Last week, The Russian President was successful in calming the markets by reaching out to the Ukrainian Prime Minister by seeking to make agreements to resolve the present situation with the former’s counterpart with the goal to prevent further conflict between the two nations.

The market was able to take Putin at face value and hours after more details emerged regarding the incursion of Russian militants into the Ukraine of both leaders sitting together has all but dissipated.

Gold is currently enjoying safe haven as investors are moving way past into the metal and out of stocks and the currencies such as the EUR and the Ruble are similarly being affected. The yellow metal could have further finished much higher but the upward revisions to the U.S. GDP of the second quarter were far too positive to ignore. The yellow metal appears threatened the $1,300 resistance level but was deflated upon the GDP figures hitting the deck.

This build up the pressure for the Fed in order to follow through on their rate hike expectations which will drive gold further down the mile. The metal withdrew and is caught in a range between $1,289 and $1,920 respectively. Geopolitical events are halting the metal bid alongside the expanding macro risks presented by the Eurozone and Japan.

Oil got the big chunk of the full benefit of a strong U.S. economy as demand for the ‘black gold’ is expected to rise. Prices for the WTI still remained above the $95 mark following at around the $94.60 price level. Gasoline demand had already increased last week and as positive numbers keep moving out of the U.S. crude will continue to increase as well. Moreover, the revision to the GDP numbers in the Q2 resulted in pushing crude oil back to their earlier levels.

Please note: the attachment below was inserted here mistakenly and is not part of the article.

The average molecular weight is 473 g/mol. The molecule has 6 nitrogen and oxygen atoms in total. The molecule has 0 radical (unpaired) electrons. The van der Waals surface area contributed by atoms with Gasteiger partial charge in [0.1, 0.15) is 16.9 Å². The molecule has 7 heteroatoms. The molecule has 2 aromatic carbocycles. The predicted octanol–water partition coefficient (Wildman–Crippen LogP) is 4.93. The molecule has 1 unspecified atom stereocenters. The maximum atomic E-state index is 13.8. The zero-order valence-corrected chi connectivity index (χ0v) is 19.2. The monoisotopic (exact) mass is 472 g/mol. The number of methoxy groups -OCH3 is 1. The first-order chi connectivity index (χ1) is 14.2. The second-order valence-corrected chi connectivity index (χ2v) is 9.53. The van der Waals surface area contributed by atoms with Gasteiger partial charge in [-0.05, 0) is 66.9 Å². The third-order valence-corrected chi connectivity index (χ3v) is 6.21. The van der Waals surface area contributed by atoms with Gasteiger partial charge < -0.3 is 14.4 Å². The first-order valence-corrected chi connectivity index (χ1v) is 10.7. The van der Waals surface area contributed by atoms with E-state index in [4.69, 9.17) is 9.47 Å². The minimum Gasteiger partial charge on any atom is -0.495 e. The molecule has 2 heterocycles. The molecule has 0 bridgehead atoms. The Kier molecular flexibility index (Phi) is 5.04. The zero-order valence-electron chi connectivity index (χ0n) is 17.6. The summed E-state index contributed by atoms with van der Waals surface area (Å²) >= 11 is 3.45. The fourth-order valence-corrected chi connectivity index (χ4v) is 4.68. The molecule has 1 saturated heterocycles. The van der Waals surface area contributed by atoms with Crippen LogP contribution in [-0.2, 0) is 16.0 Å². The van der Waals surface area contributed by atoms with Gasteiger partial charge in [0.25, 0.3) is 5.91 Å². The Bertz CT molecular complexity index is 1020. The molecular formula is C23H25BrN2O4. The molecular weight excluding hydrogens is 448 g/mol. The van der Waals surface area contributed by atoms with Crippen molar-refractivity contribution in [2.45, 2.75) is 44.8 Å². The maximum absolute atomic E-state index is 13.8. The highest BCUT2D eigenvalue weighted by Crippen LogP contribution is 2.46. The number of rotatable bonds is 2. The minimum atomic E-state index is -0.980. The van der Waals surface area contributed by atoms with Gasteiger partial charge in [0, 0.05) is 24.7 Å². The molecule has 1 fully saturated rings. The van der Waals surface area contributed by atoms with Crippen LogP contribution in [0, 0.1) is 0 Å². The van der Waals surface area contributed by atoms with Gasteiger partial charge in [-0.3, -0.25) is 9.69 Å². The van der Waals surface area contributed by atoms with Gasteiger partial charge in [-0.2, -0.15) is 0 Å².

Gasoline demand had already surged last week and as positive numbers keep coming out of the U.S. crude, it will continue to rise. Oil has able to manage in decoupling from various situations in Libya, Israel-Gaza and Russia-Ukraine and narrowed down the focus on the two largest consumers mainly the U.S. and China.

Additional sanction are expected by the U.S. and E.U. as against Russia for the Ukrainian manoeuvreed incursion. All threats to supply have been marked in the short term with Europe being the largest losers as it depends on Russian natural gas being transported through Ukrainian pipelines.

Copper still continues with its downward slide bit was less pronounced last week as the news of the ‘Congolese’ copper was prevented from being transported into Botswana. Copper was last seen traded at $3,130 which was a six-day low.

The apprehension that people transporting the metal could somehow be inflicted with the Ebola virus following the outbreak in the Democratic Republic of Congo has made the Botswana government more vigilant in closing the border to incoming trucks that carry copper. This resulted among exporters who transport copper via trucking services had to divert their routes to Zimbabwe instead of their regular route.